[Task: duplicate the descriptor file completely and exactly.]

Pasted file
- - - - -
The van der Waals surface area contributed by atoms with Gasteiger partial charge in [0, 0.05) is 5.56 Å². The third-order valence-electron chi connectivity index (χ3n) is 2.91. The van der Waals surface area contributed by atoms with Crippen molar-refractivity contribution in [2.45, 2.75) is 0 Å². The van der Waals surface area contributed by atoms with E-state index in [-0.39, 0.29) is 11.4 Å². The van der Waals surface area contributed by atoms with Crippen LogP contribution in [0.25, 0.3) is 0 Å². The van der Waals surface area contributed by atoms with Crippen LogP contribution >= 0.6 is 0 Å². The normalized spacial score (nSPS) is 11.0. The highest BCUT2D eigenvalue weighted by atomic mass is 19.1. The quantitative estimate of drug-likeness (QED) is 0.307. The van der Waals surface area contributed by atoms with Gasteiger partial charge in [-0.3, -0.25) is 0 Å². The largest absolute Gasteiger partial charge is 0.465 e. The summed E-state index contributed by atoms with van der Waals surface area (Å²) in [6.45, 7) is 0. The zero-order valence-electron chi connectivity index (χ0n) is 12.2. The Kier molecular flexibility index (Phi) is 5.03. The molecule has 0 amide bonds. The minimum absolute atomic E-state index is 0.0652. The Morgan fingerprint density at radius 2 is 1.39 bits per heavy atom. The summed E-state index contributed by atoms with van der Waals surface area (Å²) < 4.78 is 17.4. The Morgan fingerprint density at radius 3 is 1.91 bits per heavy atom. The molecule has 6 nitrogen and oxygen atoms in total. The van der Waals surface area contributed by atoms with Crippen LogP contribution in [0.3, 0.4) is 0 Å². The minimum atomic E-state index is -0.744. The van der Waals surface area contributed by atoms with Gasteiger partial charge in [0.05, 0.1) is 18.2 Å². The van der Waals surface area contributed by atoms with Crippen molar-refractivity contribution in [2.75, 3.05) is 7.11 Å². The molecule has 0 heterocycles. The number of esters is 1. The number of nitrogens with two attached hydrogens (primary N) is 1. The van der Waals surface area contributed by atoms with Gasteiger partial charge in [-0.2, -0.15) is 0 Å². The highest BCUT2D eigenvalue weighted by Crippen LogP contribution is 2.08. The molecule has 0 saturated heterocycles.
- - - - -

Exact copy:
The van der Waals surface area contributed by atoms with Gasteiger partial charge in [0, 0.05) is 5.56 Å². The third-order valence-electron chi connectivity index (χ3n) is 2.91. The van der Waals surface area contributed by atoms with Crippen molar-refractivity contribution in [2.45, 2.75) is 0 Å². The van der Waals surface area contributed by atoms with E-state index in [-0.39, 0.29) is 11.4 Å². The van der Waals surface area contributed by atoms with Crippen LogP contribution in [0.25, 0.3) is 0 Å². The van der Waals surface area contributed by atoms with Crippen LogP contribution >= 0.6 is 0 Å². The normalized spacial score (nSPS) is 11.0. The highest BCUT2D eigenvalue weighted by atomic mass is 19.1. The quantitative estimate of drug-likeness (QED) is 0.307. The van der Waals surface area contributed by atoms with Gasteiger partial charge in [-0.3, -0.25) is 0 Å². The largest absolute Gasteiger partial charge is 0.465 e. The summed E-state index contributed by atoms with van der Waals surface area (Å²) in [6.45, 7) is 0. The zero-order valence-electron chi connectivity index (χ0n) is 12.2. The Kier molecular flexibility index (Phi) is 5.03. The molecule has 0 amide bonds. The minimum absolute atomic E-state index is 0.0652. The Morgan fingerprint density at radius 2 is 1.39 bits per heavy atom. The summed E-state index contributed by atoms with van der Waals surface area (Å²) < 4.78 is 17.4. The Morgan fingerprint density at radius 3 is 1.91 bits per heavy atom. The molecule has 6 nitrogen and oxygen atoms in total. The van der Waals surface area contributed by atoms with Crippen LogP contribution in [0.3, 0.4) is 0 Å². The minimum atomic E-state index is -0.744. The van der Waals surface area contributed by atoms with Gasteiger partial charge in [0.05, 0.1) is 18.2 Å². The van der Waals surface area contributed by atoms with Crippen molar-refractivity contribution in [2.75, 3.05) is 7.11 Å². The molecule has 0 heterocycles. The number of esters is 1. The number of nitrogens with two attached hydrogens (primary N) is 1. The van der Waals surface area contributed by atoms with Gasteiger partial charge in [-0.2, -0.15) is 0 Å². The highest BCUT2D eigenvalue weighted by Crippen LogP contribution is 2.08. The molecule has 0 saturated heterocycles.